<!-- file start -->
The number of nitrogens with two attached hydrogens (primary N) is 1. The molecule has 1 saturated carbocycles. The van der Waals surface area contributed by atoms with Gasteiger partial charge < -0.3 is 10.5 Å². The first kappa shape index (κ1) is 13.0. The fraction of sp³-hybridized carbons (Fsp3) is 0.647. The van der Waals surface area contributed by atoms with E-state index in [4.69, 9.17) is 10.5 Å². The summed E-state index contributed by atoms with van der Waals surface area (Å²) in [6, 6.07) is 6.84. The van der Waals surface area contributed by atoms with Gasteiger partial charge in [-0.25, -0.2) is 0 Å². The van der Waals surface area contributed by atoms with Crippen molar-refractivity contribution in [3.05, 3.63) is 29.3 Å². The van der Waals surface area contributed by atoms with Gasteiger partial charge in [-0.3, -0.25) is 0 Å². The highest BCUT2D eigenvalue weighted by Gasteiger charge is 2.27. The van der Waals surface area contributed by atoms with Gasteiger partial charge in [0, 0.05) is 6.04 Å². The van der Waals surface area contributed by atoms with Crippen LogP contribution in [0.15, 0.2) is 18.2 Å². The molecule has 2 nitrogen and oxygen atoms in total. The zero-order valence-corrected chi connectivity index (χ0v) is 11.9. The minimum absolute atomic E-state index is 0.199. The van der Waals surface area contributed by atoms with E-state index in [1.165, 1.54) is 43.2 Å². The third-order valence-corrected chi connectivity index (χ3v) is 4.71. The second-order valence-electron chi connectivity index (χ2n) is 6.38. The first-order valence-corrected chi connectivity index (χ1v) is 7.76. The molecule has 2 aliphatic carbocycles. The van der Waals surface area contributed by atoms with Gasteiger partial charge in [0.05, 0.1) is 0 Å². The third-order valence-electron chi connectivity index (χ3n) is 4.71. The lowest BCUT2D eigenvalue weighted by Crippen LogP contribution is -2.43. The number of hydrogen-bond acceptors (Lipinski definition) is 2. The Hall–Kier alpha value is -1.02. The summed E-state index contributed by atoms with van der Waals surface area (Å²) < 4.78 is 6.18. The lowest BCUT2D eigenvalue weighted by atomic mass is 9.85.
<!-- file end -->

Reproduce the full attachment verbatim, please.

The number of nitrogens with two attached hydrogens (primary N) is 1. The molecule has 1 saturated carbocycles. The van der Waals surface area contributed by atoms with Gasteiger partial charge < -0.3 is 10.5 Å². The first kappa shape index (κ1) is 13.0. The fraction of sp³-hybridized carbons (Fsp3) is 0.647. The van der Waals surface area contributed by atoms with E-state index in [4.69, 9.17) is 10.5 Å². The summed E-state index contributed by atoms with van der Waals surface area (Å²) in [6, 6.07) is 6.84. The van der Waals surface area contributed by atoms with Gasteiger partial charge in [-0.25, -0.2) is 0 Å². The van der Waals surface area contributed by atoms with Crippen molar-refractivity contribution in [3.05, 3.63) is 29.3 Å². The van der Waals surface area contributed by atoms with Gasteiger partial charge in [-0.3, -0.25) is 0 Å². The highest BCUT2D eigenvalue weighted by Gasteiger charge is 2.27. The van der Waals surface area contributed by atoms with Gasteiger partial charge in [0, 0.05) is 6.04 Å². The van der Waals surface area contributed by atoms with Crippen LogP contribution in [0.15, 0.2) is 18.2 Å². The molecule has 2 nitrogen and oxygen atoms in total. The zero-order valence-corrected chi connectivity index (χ0v) is 11.9. The minimum absolute atomic E-state index is 0.199. The van der Waals surface area contributed by atoms with E-state index in [1.165, 1.54) is 43.2 Å². The third-order valence-corrected chi connectivity index (χ3v) is 4.71. The second-order valence-electron chi connectivity index (χ2n) is 6.38. The first-order valence-corrected chi connectivity index (χ1v) is 7.76. The molecule has 2 aliphatic carbocycles. The van der Waals surface area contributed by atoms with Gasteiger partial charge in [0.05, 0.1) is 0 Å². The third-order valence-electron chi connectivity index (χ3n) is 4.71. The lowest BCUT2D eigenvalue weighted by Crippen LogP contribution is -2.43. The number of hydrogen-bond acceptors (Lipinski definition) is 2. The Hall–Kier alpha value is -1.02. The summed E-state index contributed by atoms with van der Waals surface area (Å²) < 4.78 is 6.18. The lowest BCUT2D eigenvalue weighted by atomic mass is 9.85.